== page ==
Si Jeunesse Savait (SJS), Democratic Republic of Congo
Based on an interview with Stephanie Mwamba, supplemented by written materials from SJS and Mama Cash
Si Jeunesse Savait (SJS) began as an informal gathering of young Congolese feminists in the capital city of Kinshasa; in 2005 they established SJS to amplify young women’s voices and draw attention to issues of concern to young women that tend to be overlooked by the Congolese women’s movement. Since then, SJS has used a range of strategies to promote and defend the rights of young women, lesbian women, bisexual women, and trans people, with a focus on their sexual and reproductive rights, and in particular their right to express themselves and their sexuality free from violence. SJS has done groundbreaking research on violence against lesbian and bisexual women in Kinshasa, and carved out a niche within the Congolese women’s movement based on their expertise in using information and communication technologies (ICT) to address diverse forms of gender-based violence. The organisation’s trainings have built the ICT capacity of a wide range of women’s organisations, convincing them of the importance of using technologically innovative strategies to disseminate their messages and create safe online spaces for organising and community-building, and expanding their awareness of and attention to addressing ICT-related violence. Thus, SJS’s work lies at the intersection of gender, violence, generational politics, sexuality, and technology.
SJS recognises that the role emerging and established information and communication technologies play in women’s lives is complex. The organisation’s trainings and campaigns approach ICT as both an asset and a liability when it comes to gender-based violence: emerging ICT tools offer new strategies for engagement, awareness-raising, organising, movement-building, AND advocacy, but they also render women and girls vulnerable to new and insidious forms of violence. In light of this complexity, one of SJS’s most groundbreaking achievements has been to simultaneously build the ICT capacity and awareness of the women’s movement while squarely placing awareness of ICT-related violence on organisational and movement agendas. The organisation’s engagement with women’s organisations across the DRC—as well as students, journalists, and public officials—has helped spark a more robust public conversation on the connections among gender, sexuality, violence, technology, media culture, and democracy.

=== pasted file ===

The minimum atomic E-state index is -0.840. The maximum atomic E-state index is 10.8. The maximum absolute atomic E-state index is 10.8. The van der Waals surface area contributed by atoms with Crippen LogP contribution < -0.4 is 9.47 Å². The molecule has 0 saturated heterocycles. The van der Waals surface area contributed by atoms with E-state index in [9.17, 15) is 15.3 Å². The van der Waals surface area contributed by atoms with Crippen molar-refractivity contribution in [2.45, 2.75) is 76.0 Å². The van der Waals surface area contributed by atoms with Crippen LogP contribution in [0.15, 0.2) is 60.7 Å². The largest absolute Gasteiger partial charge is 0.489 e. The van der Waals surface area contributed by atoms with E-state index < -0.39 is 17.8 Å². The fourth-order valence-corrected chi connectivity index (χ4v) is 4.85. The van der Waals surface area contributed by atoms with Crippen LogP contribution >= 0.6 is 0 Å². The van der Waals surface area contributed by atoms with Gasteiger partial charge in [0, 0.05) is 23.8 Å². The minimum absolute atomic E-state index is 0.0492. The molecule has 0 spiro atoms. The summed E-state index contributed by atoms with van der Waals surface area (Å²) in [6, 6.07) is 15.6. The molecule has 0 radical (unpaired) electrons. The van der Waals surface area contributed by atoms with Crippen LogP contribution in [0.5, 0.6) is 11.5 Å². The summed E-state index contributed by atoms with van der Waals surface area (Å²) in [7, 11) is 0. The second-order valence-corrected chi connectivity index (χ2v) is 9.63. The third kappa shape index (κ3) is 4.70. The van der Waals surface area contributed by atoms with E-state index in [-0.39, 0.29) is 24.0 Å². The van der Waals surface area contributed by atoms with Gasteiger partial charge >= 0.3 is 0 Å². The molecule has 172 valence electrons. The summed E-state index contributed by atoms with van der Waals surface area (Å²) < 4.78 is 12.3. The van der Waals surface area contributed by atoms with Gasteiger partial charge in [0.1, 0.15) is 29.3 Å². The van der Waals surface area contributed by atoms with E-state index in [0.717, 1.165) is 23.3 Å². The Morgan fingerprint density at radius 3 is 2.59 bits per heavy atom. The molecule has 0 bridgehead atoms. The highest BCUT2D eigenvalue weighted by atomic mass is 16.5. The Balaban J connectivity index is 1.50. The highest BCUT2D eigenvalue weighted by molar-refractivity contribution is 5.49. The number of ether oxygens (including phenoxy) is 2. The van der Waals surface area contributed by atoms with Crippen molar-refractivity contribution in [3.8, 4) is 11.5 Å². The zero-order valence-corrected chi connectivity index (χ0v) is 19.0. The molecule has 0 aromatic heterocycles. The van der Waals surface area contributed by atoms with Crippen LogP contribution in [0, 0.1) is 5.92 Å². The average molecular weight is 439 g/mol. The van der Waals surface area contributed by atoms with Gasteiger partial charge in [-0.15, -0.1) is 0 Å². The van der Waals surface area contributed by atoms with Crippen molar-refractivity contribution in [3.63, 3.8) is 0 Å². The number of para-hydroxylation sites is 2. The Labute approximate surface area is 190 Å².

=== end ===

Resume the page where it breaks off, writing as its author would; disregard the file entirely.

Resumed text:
Mobilising around current events has proven an effective strategy for sparking and sustaining such conversations. For example, SJS drew on the case of a young woman who was filmed by her boyfriend while they were having sex as an entry point to raise awareness of how communication technologies can be deployed as a form of gender-based violence. The girl’s boyfriend transmitted her image to his friends via Bluetooth technology, and the images quickly went viral and could be viewed across the DRC via Facebook and other social networking sites. The girl was forced to leave school, and eventually flee the country, since her life had become unbearable. SJS uses this incident to spark school-based conversations on how ICT can be used to violate young women’s rights and police their sexuality, encouraging students to consider this incident as a form of violence against women. At the same time, SJS encourages young women to ‘Take Back the Tech,’ empowering them with tools such as blogging skills and access to a password-protected website where they can share experiences of violence and harassment freely and without judgment. This allows them to cultivate a positive relationship with technology, tempered by an awareness of the risks it can entail.
Another key constituency in FJS’s work is female journalists and communicators, many of whom are subject to violence, harassment, and threats from the State, particularly when they speak out on the pressing issue of sexual crimes against women in the DRC and denounce the government’s lack of attention to this issue. SJS works to build community and solidarity among
female journalists, connecting them with local women’s organisations and encouraging them to organise their own networks and campaigns. SJS also works to place the issue of violence against female journalists on the agendas of broader movements concerned with the human rights of journalists, encouraging them to rally support and solidarity behind female journalists who have been publicly or privately threatened by public officials by signing petitions, organising protests, and agreeing to deny perpetrators air time until they apologise and take responsibility. Slowly, this advocacy is broadening traditional understandings of violence and deepening youth, media, and public understanding of how diverse forms of violence conspire to keep women silent and suppress discussions of their sexual rights, while empowering women with the tools to develop and advance a new agenda.